The third has to do with more sophisticated data extracted techniques. Using programs designed for data extraction, such as the natural language toolkit (nltk) 3rd party module for python, you could theoretically make the job easier. This gets complicated by the fact that these programs rely on tagging sentences with parts of speech and extracting information based on the structure of the sentence, a process complicated by the middle English spellings. In addition, the nltk module can be difficult to download and implement. Thus, I put it aside.
After developing methods to look at the letters, we can begin extracting information. The format of the letters can vary, and sometimes the information we want is simply not in the letter. But often, patterns hold true. This enables us to look for the first important piece of information: location. In other words, where the letter was sent, and where it came from. The former is a simple matter, there is an address line at the end of every letter, Proceeded with the word “Addressed:” (Due to its consistent spelling I can expect this to be a modern addition). Find that word and the phrase after it, you have an end location. The sending location can be a bit more complex. Though there is no 100% consistent place this information is in the letters, at the end of letters there is often a “Writ at” statement, such as “Wryt at London.” As a bonus, these statements often have dates associated with them, such as “Wryt at London on the 3rd day of March.” By looking for the phrase “Writ at”, you can find this information. True, the phrase can appear in other parts of the letter, but the statement we’re looking for is often at the end of the letter, so if we start looking at the end, we can reliably find what we’re looking for.
Now that we have a sense of distance and timing, what else gives us relevant information? Looking for mentioned dates can give us a sense of time frame. As I’ve said, we have a reliable way to find dates by looking for “Day of” statements, and by using combinations of techniques one and two we can find different mentions of months. Another helpful piece is looking for words that imply urgency, or reference sequences of events. Words like “Haste” and “Tidings” are good candidates. I also found looking for “Understand” to be a good method, since it is often used to describe events, such as, “I understand that you’re trying to make a deal.” We can write a program that returns the number of appearances of the words, and use that to create statistics. For the Cely Letters we got these results:
‘Haste’ mentions: 33/147
‘Tidings’ mentions: 22/147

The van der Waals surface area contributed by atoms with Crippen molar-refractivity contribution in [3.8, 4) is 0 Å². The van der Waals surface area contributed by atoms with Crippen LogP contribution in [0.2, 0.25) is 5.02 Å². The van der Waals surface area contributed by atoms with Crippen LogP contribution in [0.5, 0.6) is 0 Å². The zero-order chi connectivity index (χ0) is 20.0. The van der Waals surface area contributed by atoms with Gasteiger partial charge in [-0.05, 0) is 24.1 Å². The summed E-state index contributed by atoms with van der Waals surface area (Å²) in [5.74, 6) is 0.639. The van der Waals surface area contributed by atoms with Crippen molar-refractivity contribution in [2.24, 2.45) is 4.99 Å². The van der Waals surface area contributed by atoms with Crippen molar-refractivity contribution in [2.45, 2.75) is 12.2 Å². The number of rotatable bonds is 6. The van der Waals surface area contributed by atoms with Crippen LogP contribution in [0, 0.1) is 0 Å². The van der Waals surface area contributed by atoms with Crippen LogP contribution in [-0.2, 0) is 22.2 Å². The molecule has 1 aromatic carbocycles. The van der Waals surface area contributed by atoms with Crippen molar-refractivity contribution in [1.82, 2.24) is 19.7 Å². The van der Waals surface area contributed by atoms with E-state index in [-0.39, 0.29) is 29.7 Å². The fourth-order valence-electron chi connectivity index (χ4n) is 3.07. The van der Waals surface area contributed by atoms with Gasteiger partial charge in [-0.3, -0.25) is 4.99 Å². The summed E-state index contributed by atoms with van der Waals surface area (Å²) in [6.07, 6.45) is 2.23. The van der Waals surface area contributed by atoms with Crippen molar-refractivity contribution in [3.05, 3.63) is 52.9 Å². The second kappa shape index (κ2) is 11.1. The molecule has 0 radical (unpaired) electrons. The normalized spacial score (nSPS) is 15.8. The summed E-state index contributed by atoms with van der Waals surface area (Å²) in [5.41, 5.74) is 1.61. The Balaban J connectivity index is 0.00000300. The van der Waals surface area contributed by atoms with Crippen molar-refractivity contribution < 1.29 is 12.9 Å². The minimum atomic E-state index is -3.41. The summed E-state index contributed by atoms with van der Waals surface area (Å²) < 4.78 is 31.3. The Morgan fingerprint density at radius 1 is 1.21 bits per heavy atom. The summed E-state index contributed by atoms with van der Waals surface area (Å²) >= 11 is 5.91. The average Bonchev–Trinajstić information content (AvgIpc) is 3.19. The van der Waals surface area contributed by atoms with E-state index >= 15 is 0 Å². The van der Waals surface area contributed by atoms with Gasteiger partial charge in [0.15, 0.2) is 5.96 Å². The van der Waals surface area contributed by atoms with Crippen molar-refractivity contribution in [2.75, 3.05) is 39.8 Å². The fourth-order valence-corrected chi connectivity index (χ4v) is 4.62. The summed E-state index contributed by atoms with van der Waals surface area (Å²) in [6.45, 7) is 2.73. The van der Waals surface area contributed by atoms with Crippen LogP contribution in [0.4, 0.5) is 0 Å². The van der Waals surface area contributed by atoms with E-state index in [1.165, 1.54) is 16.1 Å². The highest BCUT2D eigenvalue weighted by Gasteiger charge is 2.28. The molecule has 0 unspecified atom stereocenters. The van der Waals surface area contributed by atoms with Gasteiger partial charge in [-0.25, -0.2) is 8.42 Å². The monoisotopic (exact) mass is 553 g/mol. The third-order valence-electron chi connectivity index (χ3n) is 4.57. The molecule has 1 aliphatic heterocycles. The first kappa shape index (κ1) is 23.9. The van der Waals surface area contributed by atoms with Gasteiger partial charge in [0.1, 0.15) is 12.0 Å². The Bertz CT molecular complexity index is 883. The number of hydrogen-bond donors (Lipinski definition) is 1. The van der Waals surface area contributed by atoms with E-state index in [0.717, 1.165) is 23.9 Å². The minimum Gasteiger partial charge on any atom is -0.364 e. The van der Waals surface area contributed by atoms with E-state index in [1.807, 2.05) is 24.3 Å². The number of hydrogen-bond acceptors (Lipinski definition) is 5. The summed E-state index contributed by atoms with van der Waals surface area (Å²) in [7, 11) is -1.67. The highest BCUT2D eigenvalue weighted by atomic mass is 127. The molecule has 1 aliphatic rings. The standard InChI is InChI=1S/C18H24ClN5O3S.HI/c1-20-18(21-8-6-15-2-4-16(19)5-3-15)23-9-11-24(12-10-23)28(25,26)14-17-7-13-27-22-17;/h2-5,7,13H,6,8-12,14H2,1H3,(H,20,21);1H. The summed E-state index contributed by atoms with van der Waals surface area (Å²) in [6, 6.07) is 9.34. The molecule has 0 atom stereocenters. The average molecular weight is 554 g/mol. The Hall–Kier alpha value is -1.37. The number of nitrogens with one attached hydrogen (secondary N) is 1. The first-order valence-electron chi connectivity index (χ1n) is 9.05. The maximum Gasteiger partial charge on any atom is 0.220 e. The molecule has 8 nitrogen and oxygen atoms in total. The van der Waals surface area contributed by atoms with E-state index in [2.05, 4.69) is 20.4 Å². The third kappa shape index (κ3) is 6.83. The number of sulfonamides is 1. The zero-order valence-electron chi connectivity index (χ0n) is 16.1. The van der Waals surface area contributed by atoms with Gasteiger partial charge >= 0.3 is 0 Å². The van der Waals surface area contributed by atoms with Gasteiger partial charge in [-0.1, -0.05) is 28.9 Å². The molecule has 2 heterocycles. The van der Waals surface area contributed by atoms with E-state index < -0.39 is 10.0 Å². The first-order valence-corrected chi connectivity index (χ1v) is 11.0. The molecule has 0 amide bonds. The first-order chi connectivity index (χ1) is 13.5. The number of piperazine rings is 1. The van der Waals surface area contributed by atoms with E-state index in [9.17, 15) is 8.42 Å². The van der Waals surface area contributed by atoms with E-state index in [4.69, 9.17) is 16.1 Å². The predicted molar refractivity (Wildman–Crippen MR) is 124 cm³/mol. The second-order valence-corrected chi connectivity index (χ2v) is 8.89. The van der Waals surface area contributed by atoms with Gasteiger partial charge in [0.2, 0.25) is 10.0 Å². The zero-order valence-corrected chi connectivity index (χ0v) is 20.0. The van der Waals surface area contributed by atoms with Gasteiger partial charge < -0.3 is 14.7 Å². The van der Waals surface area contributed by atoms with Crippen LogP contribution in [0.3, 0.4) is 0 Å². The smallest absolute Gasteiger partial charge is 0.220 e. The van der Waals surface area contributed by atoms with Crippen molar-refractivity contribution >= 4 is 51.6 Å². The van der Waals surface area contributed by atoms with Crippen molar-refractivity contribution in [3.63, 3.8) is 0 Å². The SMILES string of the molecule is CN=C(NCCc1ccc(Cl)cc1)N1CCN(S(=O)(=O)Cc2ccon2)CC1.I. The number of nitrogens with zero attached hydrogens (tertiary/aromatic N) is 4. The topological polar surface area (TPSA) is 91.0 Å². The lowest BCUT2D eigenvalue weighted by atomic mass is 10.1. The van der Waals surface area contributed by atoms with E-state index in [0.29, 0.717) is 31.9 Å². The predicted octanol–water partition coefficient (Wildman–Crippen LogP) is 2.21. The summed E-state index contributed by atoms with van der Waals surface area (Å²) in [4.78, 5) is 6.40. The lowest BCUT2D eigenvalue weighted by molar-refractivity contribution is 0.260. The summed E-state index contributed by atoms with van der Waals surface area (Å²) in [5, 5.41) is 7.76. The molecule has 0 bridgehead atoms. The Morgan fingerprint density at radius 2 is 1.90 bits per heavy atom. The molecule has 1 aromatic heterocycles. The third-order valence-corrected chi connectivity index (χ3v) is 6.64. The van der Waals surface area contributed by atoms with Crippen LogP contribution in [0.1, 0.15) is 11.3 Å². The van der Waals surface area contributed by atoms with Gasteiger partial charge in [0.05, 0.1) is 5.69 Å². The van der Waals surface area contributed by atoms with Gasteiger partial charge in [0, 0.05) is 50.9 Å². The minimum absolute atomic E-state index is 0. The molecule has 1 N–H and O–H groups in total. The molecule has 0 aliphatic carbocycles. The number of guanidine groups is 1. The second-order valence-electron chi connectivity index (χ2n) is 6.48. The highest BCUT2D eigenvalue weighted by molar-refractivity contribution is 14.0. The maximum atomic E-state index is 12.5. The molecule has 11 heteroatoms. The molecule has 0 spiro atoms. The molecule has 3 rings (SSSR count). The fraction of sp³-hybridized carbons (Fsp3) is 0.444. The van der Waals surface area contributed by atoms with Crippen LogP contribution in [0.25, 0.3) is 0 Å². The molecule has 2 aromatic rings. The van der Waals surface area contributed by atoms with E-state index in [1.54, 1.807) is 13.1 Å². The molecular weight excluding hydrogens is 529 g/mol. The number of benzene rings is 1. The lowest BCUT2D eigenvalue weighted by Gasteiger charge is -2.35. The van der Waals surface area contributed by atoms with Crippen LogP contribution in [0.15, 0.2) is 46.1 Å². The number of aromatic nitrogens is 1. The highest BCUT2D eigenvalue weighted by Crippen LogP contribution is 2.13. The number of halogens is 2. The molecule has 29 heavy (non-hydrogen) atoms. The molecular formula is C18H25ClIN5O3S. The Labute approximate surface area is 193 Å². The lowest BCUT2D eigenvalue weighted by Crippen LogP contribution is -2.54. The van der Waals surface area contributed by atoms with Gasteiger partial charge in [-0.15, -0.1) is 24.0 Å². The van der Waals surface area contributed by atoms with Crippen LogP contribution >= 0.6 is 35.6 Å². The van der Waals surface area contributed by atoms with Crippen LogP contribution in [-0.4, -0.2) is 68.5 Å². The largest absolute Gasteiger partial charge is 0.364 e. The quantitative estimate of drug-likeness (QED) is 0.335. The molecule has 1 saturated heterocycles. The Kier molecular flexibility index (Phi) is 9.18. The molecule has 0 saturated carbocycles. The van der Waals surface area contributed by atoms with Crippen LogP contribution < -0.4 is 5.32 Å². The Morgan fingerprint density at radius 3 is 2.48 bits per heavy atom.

‘Understand’ mentions: 85/147
Tidings and understand mentions within same letter: 15/147
If we want, we can also return a program that returns the words around the program (in this case I went with five words ahead and behind) to get a sense of the context of the words within the sentence.
The last thing I looked for are something I call “Receive statements”. Sometimes, a letter is written in response to another letter, or the sender wants the receiver to know that they were told a specific piece of information. To acknowledge this, a letter will often have a phrase along the lines of “I received your letter written at x place on y day”. This gives us a direct sense of time periods, especially when compared to when the letter in question was written. We can find these statements by looking for the various versions of received, then returning a text chunk that begins there, and ends to either a date, or an arbitrary number of words (I chose 15). This way we account for formatting irregularities.
After going through the process of extracting the data, we come away with a wealth of information about distance and timing, ready to be critically analyzed. On the surface the letters can be tedious and confusing to work through, and the use of programming to parse them allows us to pick up thing that had a large chance of being missed. In addition, though no letter collection has the exact same format as the Cely letters, others share great similarities, and even if the programs already written cannot be directly applied, the techniques can be reimplemented to allow for quick and efficient information extraction. Overall, the use of programming languages can greatly aid our examination of letters and texts, teaching us more about travel in the medieval world.